The first thing you notice about the narrator of “Losing My Edge” is that he’s an insufferable asshole. He’s a smug, self-important hipster who scorns anyone he deems uncool (which is to say, everyone but him). There are also hints that he’s exaggerating his experience, if not outright lying. He claims to have attended the first Can shows in Cologne, which took place two years before Murphy was born, and told Captain Beefheart that he wouldn’t make a dime doing things his way (which, considering what a famously non-commercial artist Captain Beefheart was, would be like telling the Butthole Surfers that they’d never perform on The Tonight Show with a name like that).

 Having such an obviously repellent narrator would be a hindrance to most songs, but here it’s clearly by design. In a virtuoso performance, Murphy perfectly and knowingly inhabits every bit of the narrator’s flagrant douchebaggery. He humblebrags about how people thought he was crazy for playing Daft Punk at CBGBs. He makes a meal out of turns of phrases like “borrowed nostalgia for the unremembered 80s” as though he’s patting himself on the back for coming up with it. He pronounces Ibiza like “ih-bee-tha”, like your pretentious roommate who spent a semester in Spain. No one has ever said the phrase “you wanna make a Yaz record” with such sneering disdain.

If there was little more to “Losing My Edge” than dunking on an easy hipster archetype, there would still be plenty to recommend. James Murphy has a gift for pacing, for building a song up from a simple catchy loop and taking it to a fist-in-the-air climax, and you can find that skill on display here. Dance-punk rarely ages well, sonically speaking, but “Losing My Edge”, with its crisp sounds and sudden snarls of distortion, sounds as exhilarating now as it did when it first came out.

But what makes “Losing My Edge” a truly great song is that the main character is not just an easy archetype to dunk on. Beneath all that cooler-than-thou posturing, our narrator is terrified. He’s beginning to realize that saying “I was there” doesn’t make him any more accomplished or noteworthy or deserving of respect. He’s glancing over his shoulder at the next generation: younger, cooler kids from all over the globe who, he bitterly notes, are “actually really nice”. He’s desperately clinging to a reputation he knows, deep down, he doesn’t deserve. When the song’s climax comes and he rattles off all the hippest artists in his record collection, it feels like an incantation against his own obsolescence.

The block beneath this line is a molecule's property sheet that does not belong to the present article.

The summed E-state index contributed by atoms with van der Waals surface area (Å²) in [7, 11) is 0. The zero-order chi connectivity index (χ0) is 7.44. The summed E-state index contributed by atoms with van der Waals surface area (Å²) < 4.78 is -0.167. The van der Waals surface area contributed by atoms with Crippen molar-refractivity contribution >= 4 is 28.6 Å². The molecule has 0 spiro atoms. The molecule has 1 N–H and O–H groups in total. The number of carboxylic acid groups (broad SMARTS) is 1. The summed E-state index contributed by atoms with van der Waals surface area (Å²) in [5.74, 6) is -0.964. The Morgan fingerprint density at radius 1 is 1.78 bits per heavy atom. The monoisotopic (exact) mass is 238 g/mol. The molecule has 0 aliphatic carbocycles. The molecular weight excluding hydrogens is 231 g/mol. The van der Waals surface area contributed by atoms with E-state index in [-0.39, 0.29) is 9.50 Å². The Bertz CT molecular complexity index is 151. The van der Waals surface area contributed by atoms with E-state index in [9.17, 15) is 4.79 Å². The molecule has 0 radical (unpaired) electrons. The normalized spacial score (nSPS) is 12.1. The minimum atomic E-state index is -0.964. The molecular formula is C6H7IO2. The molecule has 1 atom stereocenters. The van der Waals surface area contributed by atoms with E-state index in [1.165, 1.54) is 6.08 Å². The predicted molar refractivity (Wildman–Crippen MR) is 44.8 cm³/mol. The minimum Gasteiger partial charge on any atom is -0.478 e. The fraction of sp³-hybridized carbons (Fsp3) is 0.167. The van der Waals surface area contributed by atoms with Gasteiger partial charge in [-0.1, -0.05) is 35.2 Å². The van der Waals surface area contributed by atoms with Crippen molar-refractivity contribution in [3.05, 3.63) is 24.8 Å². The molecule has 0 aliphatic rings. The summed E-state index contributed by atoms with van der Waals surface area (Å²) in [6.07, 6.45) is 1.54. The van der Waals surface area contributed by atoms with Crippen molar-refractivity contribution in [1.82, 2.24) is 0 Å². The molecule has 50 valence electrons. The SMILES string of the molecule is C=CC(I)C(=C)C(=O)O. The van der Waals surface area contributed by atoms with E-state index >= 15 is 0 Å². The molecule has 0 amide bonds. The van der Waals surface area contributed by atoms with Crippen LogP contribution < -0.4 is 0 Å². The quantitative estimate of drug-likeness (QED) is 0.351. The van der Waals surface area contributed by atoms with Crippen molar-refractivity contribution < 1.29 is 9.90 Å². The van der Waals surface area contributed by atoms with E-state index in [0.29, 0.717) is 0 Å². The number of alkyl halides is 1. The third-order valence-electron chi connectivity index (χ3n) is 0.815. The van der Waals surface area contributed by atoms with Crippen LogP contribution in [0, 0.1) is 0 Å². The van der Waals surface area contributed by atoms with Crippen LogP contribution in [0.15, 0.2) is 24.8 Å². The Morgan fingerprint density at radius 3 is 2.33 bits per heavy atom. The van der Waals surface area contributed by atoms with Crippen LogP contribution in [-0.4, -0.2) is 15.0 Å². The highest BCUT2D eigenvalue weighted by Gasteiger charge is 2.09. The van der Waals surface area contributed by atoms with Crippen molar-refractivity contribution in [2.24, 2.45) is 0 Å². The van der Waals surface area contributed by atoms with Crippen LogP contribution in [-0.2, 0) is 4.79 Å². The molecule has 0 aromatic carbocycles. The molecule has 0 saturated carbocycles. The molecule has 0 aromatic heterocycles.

LCD Soundsystem, by contrast, are not obsolete; in fact, they’ve only grown in significance and acclaim since 2003. They’re considered one of the definitive bands of the 2000s, with three classic albums, an instantly legendary farewell concert at Madison Square Garden, and a reunion album that was good enough to keep the whole thing from feeling cheap. While other bands of the time have faded from view, Murphy’s legacy remains.

The reason for that is simple: to paraphrase Coco Chanel, coolness comes and goes, but bangers are forever. Murphy knows that people who spend their lives chasing coolness end up like the narrator of “Losing My Edge”: old, out of touch, and trying to convince themselves that it wasn’t all a waste. No, his primary goal was to create catchy, addictive, immaculately produced music with bite, humor, and heart; if that ended up making him cool, so much the better. James Murphy might have been motivated by his insecurities, but he couldn’t lose his edge if he tried.